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Re: st: Explaining the Use of Inferential Statistics Even Though I Have Population Data

Subject   Re: st: Explaining the Use of Inferential Statistics Even Though I Have Population Data
Date   Sun, 31 May 2009 11:18:01 -0400


To say that you have the entire population is to imply that all
standard errors should be zero (finite population correction =1).
This is not appropriate for measures of association.  Almost never do
you want to estimate a measure of association for a finite population
and test its significance (It is always significant and never zero.)
. Quote the references to show that finite population correction
should be used only for descriptive studies.

 There are (at least) two related points of view.  One is that tthe
population members are drawn from  a hypothetical super-population.
The other, alluded to by David, is that the outcomes were the result
of a random process applied to each member of the population,
conditional on covariates.. Inference is based on variation in the
random process.  See David B rillinger's Biometrics paper "The natural
variability of vital rates and associated statistics"  Pp. 693-734 in
Biometrics 42 (1986).
 at  I
think that this version may be more acceptable to the reviewer who
raised the issue.


On Sat, May 30, 2009 at 10:06 PM,  <> wrote:
> Model uncertainty and "sampling error" (except in a very special sense
> involving super-populations) are also not reasons for using
> inferential statistics with population data.  None of the reasons you
> offer are present in the references I cited in
>  You
> would be well-off to cite one or more these and paraphrase the
> arguments they contain...
> -Steve
> On Fri, May 29, 2009 at 5:25 PM, David Greenberg <> wrote:
>> I think that your statement below makes two errors of statistical logic. Inferential statistics has nothing to do with omitted variable bias. Nor will it take measurement error in your variables into account. There is a debate going back into the 1960s (if not earlier) as to whether it makes sense to use inferential statistics when you have population data. In your case, where you are estimating Poisson regressions, you are positing a random process, and you might reasonably argue that this justifies the use of inferential statistics. David Greenberg, Sociology Department, New York University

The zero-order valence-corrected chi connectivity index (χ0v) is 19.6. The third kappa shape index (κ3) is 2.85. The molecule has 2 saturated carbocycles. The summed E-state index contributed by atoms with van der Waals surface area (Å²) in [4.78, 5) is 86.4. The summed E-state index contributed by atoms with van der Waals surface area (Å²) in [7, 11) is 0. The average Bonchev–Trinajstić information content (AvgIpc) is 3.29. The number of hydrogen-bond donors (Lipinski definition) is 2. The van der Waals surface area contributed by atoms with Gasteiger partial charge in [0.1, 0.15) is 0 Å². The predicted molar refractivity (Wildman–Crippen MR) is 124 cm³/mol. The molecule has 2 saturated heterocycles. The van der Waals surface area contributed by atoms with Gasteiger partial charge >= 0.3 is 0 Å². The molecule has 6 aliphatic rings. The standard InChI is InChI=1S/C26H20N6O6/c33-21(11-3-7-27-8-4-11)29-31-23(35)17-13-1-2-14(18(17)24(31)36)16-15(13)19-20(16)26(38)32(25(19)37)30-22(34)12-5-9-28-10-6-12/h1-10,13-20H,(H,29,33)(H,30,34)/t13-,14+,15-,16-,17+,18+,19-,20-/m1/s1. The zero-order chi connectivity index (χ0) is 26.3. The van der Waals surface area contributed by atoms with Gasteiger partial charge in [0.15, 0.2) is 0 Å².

>> ----- Original Message -----
>> From: Antonio Silva <>
>> Date: Friday, May 29, 2009 5:08 pm
>> Subject: st: Explaining the Use of Inferential Statistics Even Though I Have Population Data
>> To: Stata list <>
>>> Dear Statalisters:
>>> I am revising an article for publication. I have data for the entire
>>> population I am studying. Nonetheless, I employ inferential
>>> statistics. Specifically, to analyze the data I used a multivariate
>>> Poisson regression model (several actually) for hypothesis testing.
>>> One of the reviewers asked the obvious question: Why did you use
>>> inferential statistics when you have data for the entire population? I
>>> have read discussions about this topic previously on this list, and I
>>> have a pretty clear idea in my head of why using inferential
>>> statistics still makes sense when your sample is the entire
>>> population.
>>> I am writing now with a simple question: Do you think an explanation
>>> that reads like this is appropriate and/or sufficient to deal with the
>>> reviewer’s point?
>>> “As I mention above, the data we utilize here come from the full
>>> population under study rather than a sample of the population. This,
>>> of course, begs the following question: Why do we use inferential
>>> statistics? Our answer is twofold. First, the models we estimate
>>> subsequently almost certainly are imperfect in the sense that they do
>>> not contain all possible predictors. In other words, our models are by
>>> definition approximations of reality rather than complete and accurate
>>> representations of reality. This makes inferential statistics
>>> appropriate. Second, inferential statistics account for error. Perhaps
>>> most important, they account for sampling error. But they also account
>>> for measurement error, which almost surely is present here (as it is
>>> everywhere in the social sciences). In short, though our data come
>>> from the entire population rather than a sample, we believe that
>>> inferential statistics are appropriate for our purposes.”

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